As Nielsen transitions today to a controversial method for modeling its national TV ratings, those ratings remain accredited, according to a statement issued on Christmas Eve by the industry’s ratings watchdog.
While the statement from the Media Rating Council noted important items and questions “remain outstanding,” it affirmed that Nielsen’s national ratings will “remain accredited,” at least until early 2016 when it will “reevaluate the accreditation status.”
The statement clears up some of the ambiguity surrounding Nielsen’s national TV ratings as it introduces the most fundamental change in its ratings methods since it introduced the people meter in 1987, but it raises some bigger questions about how much sway Nielsen holds with a self-regulatory body that was created by the media and advertising industry as part of a consent decree with the government following Congressional hearings on the 1960s TV ratings scandals.
The new method, which Nielsen calls NPX or “national panel expansion,” effectively utilizes mathematical modeling to project viewing for a substantial amount of national TV ratings, and represents a material change in the way ratings are calculated. Previously, they were based entirely on a representative sample of TV viewers.
In response to a query from MediaDailyNews, MRC President and Executive Director George Ivie said once a ratings service is accredited by the council it is “considered continuous, unless one of two things happens:
(1) MRC resolves that accreditation of the service should be revoked, by a majority of its board of directors, or (2) the service itself no longer exists or the service methodology is changed in a very material manner, as determined by audit committees and our board.”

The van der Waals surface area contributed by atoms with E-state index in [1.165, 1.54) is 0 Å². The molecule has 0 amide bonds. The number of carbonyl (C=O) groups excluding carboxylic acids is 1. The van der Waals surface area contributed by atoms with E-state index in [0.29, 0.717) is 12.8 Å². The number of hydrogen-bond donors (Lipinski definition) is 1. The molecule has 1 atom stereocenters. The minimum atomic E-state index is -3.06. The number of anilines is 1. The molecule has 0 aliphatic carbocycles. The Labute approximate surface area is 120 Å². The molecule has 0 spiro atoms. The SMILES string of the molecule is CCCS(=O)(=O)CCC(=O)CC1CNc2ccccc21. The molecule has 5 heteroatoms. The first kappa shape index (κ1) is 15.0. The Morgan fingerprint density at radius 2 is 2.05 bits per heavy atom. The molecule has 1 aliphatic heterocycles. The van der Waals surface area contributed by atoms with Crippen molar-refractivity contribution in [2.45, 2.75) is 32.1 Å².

That first condition happened with Nielsen’s local diary ratings service in 2010, when the MRC withdrew accreditation of the service following an audit that found they no longer met the industry’s minimum standards.
While the second condition appears to apply to Nielsen’s national TV ratings now, because the shift to NPX’s mathematical modeling method is a material change, the MRC is extending that accreditation until it completes its review in early 2016. The MRC did not explain why it was extending the accreditation, but executives familiar with the process say it is an indication of how much influence Nielsen has over the council.
The last time Nielsen introduced a significant new ratings method -- its so-called Online Campaign Ratings -- it worked closely with the MRC to get its accreditation pre-approved before the service was even introduced. This time, Nielsen chose to introduce a material change to an existing ratings service -- arguably its highest profile one -- despite protests from some clients and without first getting MRC approval.
According to a memo to MRC members obtained by MediaDailyNews, the council has implemented a new “enhanced security” process to curtail public disclosure about the status of Nielsen’s accreditation process. The memo explicitly cites concerns about how such disclosures will affect Nielsen.“We remain in an interim stage, it is likely that this information will be printed in some form,” Ivie wrote in the memo, adding that coverage of Nielsen’s accreditation status “is very destructive to the MRC process – and will totally distract Nielsen from the issues with their product, and dissuade them from working with us going forward.”